The confounding world of RAW photography in iOS.
The iPhone can finally shoot in RAW*.
*But currently there are a lot of disclaimers to that.
Note: The past few days there’s been much misinformation spread about shooting and editing RAW on iPhone. And admittedly, I’m guilty as well as the big news sites. But hopefully the correction in this post will set the record straight. Thanks to to William Wilkinson, developer of the Manual camera app for setting a few things straight.
First off: What’s RAW?
RAW is a file for storing unprocessed sensor data. Everything about RAW is wrong, including the name. RAW doesn’t stand for anything. It’s not an acronym, so why it’s it capitalized? It should stand for “Really Awful Wreck” since that’s what the RAW concept has become. First let’s get some myths straight:
- RAW files are not images. They’re crude strings of light sensor data. RAW files must be converted to an image format like JPG before you can do anything with them. Some RAW files (like the DNG files on iOS) have a small JPG preview built in.
- RAW files from each camera model are different. Camera manufacturers can’s agree on a RAW standard. They haven’t even created a consistent standard for their own cameras. PhotoRaw, a great RAW editor for iOS, has been updated 17 times during the last year just to try to keep up with the different RAW files from new camera models. What’s sad about the camera companies not playing nice is that eventually the converters for these gazillion RAW formats won’t be maintained and all those RAW files that people shot a few years ago won’t be readable one day in the future. (By contrast, JPG files shot 25 years ago are still readable today.)
- DNG is the closest thing to a RAW standard. Adobe’s DNG format puts the original sensor data into a universal format and will be around long after proprietary RAW files can’t be read.
- Only certain iOS devices can handle DNG files iPhone SE, 6s, 6s+, 7, 7+ and the 9.7″ iPad Pro are capable of managing DNG files. It’s a hardware thing, so the ability will never be available with older models.
- You can’t currently shoot DNG with the iPhone Camera app. Whuhh? Yeah, this may be added later. But the iSight cameras on your iPhone are built to do JPGs really well. And some features (like HDR and Portrait mode on iPhone 7+) require processing, so they can’t work with the DNG format. Plus 99% of iPhone users will find DNG inconvenient anyway.
- Before editing, DNG files may not look as good as a JPG. JPGs shot with the iOS Camera app go through a massive amount of automatic processing to make them look their best. A DNG file’s preview is basically a JPG thumbnail.
- You can’t currently edit DNG files in the built-in Photos app. Photos stores these files fine, but can only edit the JPG thumbnail of the DNG file.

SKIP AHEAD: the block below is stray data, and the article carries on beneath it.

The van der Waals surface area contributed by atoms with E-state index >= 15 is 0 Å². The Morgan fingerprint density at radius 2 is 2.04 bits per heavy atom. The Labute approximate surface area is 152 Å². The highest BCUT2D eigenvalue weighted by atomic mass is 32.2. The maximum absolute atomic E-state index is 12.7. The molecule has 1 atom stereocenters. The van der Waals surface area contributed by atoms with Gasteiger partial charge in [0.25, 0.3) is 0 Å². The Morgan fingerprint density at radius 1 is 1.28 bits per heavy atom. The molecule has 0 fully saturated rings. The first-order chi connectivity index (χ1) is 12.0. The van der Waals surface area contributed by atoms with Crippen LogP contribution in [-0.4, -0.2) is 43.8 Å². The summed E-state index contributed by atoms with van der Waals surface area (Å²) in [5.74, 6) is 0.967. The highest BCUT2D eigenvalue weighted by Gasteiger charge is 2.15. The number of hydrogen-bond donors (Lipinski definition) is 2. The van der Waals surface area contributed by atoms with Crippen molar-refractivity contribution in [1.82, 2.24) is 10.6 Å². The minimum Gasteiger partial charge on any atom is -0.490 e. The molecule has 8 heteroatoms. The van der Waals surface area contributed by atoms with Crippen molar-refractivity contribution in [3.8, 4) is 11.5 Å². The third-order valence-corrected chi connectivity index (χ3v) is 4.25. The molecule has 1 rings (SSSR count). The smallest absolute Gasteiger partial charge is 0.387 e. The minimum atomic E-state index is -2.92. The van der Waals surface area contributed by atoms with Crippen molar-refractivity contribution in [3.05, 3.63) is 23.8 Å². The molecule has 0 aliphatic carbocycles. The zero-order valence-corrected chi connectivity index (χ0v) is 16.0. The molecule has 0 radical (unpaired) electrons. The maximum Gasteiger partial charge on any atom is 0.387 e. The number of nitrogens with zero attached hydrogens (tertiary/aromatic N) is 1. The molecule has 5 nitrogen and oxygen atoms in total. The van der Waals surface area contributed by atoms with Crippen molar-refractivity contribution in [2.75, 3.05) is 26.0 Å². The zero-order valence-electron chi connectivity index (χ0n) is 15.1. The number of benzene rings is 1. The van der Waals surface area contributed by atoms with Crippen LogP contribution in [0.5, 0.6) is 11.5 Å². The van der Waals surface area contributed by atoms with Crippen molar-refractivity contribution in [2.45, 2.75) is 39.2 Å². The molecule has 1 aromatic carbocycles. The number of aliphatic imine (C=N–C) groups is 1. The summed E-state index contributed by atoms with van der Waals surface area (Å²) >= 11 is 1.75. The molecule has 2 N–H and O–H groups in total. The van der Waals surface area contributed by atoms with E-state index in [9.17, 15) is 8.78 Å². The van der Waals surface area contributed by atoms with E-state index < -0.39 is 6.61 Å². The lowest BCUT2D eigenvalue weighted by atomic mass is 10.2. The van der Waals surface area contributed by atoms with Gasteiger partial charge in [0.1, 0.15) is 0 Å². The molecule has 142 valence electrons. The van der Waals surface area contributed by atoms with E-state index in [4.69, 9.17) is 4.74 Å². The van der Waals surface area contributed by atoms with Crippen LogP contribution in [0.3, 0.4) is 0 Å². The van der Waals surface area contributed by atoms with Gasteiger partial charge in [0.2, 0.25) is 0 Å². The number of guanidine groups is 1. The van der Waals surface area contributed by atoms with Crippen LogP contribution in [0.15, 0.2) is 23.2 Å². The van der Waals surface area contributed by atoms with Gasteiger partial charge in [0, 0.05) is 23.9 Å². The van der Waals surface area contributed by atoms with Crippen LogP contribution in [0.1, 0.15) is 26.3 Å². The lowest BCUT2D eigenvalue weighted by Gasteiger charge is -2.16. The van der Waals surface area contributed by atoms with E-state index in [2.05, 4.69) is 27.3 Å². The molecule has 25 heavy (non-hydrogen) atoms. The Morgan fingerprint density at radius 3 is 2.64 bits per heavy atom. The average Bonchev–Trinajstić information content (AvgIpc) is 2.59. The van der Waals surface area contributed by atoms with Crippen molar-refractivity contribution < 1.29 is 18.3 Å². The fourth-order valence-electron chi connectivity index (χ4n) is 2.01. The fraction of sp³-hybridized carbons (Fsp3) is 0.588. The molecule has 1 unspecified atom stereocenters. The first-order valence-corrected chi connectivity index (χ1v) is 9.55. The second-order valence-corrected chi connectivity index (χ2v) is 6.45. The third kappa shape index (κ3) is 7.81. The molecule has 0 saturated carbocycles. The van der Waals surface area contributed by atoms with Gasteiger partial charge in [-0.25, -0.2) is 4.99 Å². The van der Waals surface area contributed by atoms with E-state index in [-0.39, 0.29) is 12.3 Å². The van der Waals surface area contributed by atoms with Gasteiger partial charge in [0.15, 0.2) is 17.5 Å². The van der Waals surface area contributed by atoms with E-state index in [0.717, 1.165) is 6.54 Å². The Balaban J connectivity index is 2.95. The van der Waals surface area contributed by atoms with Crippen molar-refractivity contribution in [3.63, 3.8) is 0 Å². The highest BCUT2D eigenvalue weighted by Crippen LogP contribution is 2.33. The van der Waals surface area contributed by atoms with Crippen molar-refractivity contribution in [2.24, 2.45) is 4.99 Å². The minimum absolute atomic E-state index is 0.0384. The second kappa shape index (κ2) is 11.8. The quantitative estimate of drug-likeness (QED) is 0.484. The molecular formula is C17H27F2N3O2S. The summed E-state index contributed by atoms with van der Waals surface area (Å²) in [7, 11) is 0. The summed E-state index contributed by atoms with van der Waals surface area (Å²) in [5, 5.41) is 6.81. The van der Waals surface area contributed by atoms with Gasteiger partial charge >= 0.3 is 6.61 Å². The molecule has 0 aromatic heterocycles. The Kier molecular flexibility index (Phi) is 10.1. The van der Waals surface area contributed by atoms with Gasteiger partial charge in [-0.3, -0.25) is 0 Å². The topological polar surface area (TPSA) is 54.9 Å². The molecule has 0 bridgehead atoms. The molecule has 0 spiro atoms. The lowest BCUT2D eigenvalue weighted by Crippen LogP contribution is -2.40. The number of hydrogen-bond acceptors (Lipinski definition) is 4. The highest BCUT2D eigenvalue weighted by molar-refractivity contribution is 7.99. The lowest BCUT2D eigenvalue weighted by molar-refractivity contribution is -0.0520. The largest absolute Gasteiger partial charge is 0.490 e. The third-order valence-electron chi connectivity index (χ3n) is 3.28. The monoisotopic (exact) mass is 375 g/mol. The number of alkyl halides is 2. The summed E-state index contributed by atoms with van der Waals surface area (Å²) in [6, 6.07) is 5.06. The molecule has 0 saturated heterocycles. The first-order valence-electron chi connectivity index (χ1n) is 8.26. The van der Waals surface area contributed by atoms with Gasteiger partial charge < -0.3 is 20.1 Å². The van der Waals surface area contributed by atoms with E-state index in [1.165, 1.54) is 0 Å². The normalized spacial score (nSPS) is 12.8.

So why shoot DNG anyway?
If working in DNG seems a hassle—it is. That’s why most iPhone users will never shoot a single shot in DNG. For people who post their photos on Facebook without editing them, using the Camera app and shooting JPGs is best. However if you edit many of your iPhone images, you’ll get much better results if you shoot in DNG format and process them later.
Much data is discarded when a JPG is saved in order to keep the files small. When you try to edit a JPG, data of color and tone are missing and results will be substandard. With a DNG file, you can go back and re-expose your image from the original sensor data, resulting in a cleaner, clearer, more-accurately-exposed final image.
How to shoot DNG on an iPhone.
The apps that shoot DNG grow daily and how they function varies. I’ll only covers the ones that save DNGs directly to the camera roll, since they allow you to edit them in the Photos app:
How to Edit DNG files on your iPhone.
Since you can’t edit DNG files in the Photos app, you’ll have to use another editor. After testing numerous apps, Snapseed appears to be one of the few editors that can actually work with DNG files. But there’s an iOS glitch in editing currently that will not revert the edited JPG to DNG. Save your edited DNG as a JPG copy in Snapseed and all will be fine.
How to determine if a file is RAW or not.
The Photo Investigator app was recently upgraded to show metadata for DNG files. Open an image, launch Investigator from the Share menu and it will show you if it has a DNG extension.
Is shooting RAW worth it on your iPhone?
Many pro photographers shoot JPG over RAW so you don’t have to shoot DNG even if you’re a serious iPhoneographer (I still laugh every time I write that oxymoron.) But you might find that working with RAW is worth all the effort and keeps you from lugging around that DSLR all the time. It only costs a few bucks for one of the camera apps above, so experimenting with DNG has almost no entry cost.
Master your iPhone camera: The Crap-Free Guide to iPhone Photography